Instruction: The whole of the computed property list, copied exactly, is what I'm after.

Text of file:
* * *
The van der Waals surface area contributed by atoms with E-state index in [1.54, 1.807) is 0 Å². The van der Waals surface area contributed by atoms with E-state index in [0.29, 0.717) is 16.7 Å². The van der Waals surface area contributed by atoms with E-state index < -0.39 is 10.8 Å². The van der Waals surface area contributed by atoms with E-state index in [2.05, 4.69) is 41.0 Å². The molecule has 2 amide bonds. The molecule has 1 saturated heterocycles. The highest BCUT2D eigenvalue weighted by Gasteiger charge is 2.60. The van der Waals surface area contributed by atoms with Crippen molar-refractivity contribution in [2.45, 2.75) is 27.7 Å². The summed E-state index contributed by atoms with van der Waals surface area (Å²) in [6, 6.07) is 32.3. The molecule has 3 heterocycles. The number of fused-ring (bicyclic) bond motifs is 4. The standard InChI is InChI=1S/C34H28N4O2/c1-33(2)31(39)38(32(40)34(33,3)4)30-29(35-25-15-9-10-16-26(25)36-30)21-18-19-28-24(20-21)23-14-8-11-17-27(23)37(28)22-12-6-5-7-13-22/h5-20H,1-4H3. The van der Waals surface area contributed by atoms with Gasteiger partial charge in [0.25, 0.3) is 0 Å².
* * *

The van der Waals surface area contributed by atoms with E-state index in [1.54, 1.807) is 0 Å². The van der Waals surface area contributed by atoms with E-state index in [0.29, 0.717) is 16.7 Å². The van der Waals surface area contributed by atoms with E-state index < -0.39 is 10.8 Å². The van der Waals surface area contributed by atoms with E-state index in [2.05, 4.69) is 41.0 Å². The molecule has 2 amide bonds. The molecule has 1 saturated heterocycles. The highest BCUT2D eigenvalue weighted by Gasteiger charge is 2.60. The van der Waals surface area contributed by atoms with Crippen molar-refractivity contribution in [2.45, 2.75) is 27.7 Å². The summed E-state index contributed by atoms with van der Waals surface area (Å²) in [6, 6.07) is 32.3. The molecule has 3 heterocycles. The number of fused-ring (bicyclic) bond motifs is 4. The standard InChI is InChI=1S/C34H28N4O2/c1-33(2)31(39)38(32(40)34(33,3)4)30-29(35-25-15-9-10-16-26(25)36-30)21-18-19-28-24(20-21)23-14-8-11-17-27(23)37(28)22-12-6-5-7-13-22/h5-20H,1-4H3. The van der Waals surface area contributed by atoms with Gasteiger partial charge in [0.25, 0.3) is 0 Å².